Today’s class is two days before José’s birthday so we decided to get cake and celebrate with him in class. Now I know that, and have heard superstition about this before, celebrating a birthday with cake before the actual birthday is bad luck. But we were thinking that it would be better to do that instead of waiting two weeks to do that, since next week is Spring break and our next class meeting is 2 weeks from today. In any case, he was surprised, which was the point so that was nice.
For this class we were, in pairs, to read a case study about a reform project in a country and present it to the rest of the class. So Mona and I worked on the Peru case study Haddad outlines in chapters 2 and 3.
It was a pretty interesting policy scenario. In brief, here’s the case study;
The reform aim was to integrate practical and academic subjects in the education system in order to provide the country with the intellectual power and range of skills to achieve sustained economic and social development. It aimed equally at resolving issues of equity and external efficiency. The model of reform implementation was a synoptic comprehensive model, which meant that the whole education sector was targeted.
The socio-politico-economic context is as follows:
It was a 1968 coup d’etat. A group of military officers, led by Velasco, had overthrown the democratically elected government of Fernando Belaunde Terry. The country had issues with deep income inequality, unbalanced rural-urban migration, high birth rates, poor health care, unemployment, inflation and overall a failing educational system. The challenges facing education specifically were equity and quality issues, mismatch between education and labor market needs. So both the military and the interest groups agreed that reform should take place, but they had very different visions for the reform. Also, the ministry of education did nothing to help and was ill-equipped so this was an obstacle.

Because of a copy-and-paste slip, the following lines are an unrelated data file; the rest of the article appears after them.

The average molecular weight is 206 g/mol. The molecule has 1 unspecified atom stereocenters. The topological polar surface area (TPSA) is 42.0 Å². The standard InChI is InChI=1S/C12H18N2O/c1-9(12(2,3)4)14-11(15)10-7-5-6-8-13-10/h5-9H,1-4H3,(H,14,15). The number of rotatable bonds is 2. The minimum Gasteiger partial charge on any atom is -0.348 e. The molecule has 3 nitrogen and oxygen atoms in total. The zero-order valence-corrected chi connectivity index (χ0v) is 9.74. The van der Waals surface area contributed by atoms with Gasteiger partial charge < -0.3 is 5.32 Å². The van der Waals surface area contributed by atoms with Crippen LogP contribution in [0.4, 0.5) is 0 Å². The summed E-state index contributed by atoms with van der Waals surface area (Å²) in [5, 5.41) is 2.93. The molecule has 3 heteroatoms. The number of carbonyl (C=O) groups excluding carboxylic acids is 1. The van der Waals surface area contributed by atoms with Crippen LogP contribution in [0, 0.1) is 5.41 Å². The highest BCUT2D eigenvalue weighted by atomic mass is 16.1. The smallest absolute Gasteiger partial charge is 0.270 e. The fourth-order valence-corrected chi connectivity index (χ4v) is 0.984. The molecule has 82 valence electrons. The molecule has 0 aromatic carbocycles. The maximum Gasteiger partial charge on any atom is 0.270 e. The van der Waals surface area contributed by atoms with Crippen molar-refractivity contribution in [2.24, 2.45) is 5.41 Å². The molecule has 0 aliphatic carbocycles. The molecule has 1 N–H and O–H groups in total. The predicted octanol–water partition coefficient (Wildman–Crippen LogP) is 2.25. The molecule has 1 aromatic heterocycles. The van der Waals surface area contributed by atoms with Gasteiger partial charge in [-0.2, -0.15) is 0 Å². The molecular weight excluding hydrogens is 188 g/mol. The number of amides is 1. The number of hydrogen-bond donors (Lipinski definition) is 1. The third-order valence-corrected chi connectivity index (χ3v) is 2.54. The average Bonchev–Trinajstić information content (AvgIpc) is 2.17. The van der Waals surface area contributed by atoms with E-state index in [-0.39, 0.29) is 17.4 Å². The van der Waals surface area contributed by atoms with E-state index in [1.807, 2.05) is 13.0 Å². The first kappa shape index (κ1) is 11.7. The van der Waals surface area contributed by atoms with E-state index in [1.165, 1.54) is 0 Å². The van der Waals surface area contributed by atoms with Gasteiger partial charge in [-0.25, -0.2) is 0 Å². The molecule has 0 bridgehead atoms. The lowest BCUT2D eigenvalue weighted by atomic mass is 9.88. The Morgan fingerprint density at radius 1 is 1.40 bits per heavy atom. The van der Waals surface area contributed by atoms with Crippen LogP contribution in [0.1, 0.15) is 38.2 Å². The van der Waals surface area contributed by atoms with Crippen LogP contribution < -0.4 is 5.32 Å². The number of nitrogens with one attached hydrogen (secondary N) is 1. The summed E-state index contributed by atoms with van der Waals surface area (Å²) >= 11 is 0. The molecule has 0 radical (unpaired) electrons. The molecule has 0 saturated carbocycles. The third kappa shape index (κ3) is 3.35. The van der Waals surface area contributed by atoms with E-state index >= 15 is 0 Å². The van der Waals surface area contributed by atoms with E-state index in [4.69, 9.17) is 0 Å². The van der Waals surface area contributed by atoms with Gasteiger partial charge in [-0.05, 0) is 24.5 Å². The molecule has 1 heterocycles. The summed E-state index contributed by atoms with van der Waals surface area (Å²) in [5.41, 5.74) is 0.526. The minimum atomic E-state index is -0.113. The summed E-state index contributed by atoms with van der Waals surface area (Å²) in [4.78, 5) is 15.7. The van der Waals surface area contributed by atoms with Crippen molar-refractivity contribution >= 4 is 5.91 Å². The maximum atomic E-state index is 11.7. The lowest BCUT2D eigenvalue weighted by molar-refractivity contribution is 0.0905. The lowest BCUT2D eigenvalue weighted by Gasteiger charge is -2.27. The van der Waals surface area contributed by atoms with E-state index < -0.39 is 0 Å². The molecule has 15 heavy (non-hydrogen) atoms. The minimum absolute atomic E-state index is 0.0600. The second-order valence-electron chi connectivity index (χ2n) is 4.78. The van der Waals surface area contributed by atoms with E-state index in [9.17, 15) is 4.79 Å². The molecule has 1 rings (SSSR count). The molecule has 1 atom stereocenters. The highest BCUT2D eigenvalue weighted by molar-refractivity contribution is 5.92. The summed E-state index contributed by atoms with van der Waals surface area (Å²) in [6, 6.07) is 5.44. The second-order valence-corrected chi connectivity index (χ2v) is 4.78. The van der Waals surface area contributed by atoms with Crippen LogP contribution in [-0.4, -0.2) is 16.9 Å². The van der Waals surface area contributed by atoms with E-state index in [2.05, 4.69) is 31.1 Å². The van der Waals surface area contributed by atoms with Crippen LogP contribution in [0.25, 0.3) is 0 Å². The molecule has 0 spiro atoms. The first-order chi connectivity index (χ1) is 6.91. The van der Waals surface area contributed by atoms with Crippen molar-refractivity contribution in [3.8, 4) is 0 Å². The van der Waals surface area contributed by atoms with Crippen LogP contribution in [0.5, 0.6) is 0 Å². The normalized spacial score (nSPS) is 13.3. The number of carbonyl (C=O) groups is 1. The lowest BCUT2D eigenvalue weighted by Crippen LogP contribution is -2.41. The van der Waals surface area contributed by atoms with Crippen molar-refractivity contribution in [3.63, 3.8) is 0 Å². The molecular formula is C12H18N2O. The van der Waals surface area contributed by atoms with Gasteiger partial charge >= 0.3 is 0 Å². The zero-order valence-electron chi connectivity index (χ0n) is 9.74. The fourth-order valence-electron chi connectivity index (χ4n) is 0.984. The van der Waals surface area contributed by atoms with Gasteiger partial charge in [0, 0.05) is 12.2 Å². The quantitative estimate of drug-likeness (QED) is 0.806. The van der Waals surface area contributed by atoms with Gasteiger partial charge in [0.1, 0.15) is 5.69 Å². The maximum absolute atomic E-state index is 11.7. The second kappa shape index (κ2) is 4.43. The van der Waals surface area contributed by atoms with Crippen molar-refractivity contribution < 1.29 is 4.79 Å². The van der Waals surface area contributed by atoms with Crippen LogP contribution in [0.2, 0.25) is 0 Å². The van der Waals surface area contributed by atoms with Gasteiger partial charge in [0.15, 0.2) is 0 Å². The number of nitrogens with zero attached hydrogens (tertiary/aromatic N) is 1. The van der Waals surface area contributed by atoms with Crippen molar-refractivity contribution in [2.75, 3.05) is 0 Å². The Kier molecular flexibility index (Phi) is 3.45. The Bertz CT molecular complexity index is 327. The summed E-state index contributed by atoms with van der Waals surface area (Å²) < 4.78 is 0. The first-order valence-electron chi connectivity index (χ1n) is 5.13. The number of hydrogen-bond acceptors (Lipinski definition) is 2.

The analysis is that these conditions mean that this country was not ready for comprehensive approach to educational reform. Also, a possible reason for failure of the reform project is that the policy options were about which objectives were best suited to fit the military’s revolutionary goals. This meant that they only looked at what educational policies should be adopted and how best to effect these policies. So they started with their revolutionary goals and looked for objectives that suited these goals; so it was not based on context or what the public needed, it was all a political agenda to suit their goals.
In 1970 the civilian educational reform commission generated a report that said: “the response to the education system being inequitable, inefficient, outmoded and rigid and lacking a Peruvian spirit is to: provide education that creates ‘the new Peruvian man in a new Peruvian society’. The solution to this issue in practical terms was to provide universal diversified secondary schooling (ESEPs) to all. This was supported by international discourse at the time. The Desirability, feasibility and affordability for adopting this reform were:
- Desirability was driven by military ideologies, which was irrelevant to society so this reform was not relevant to the socio-economic needs and conditions of the people.
- Affordability: The general report said that the reform is affordable and would be self-financing. After the reform started taking place the Ministry of Finance did another study and found that the general report was hazy.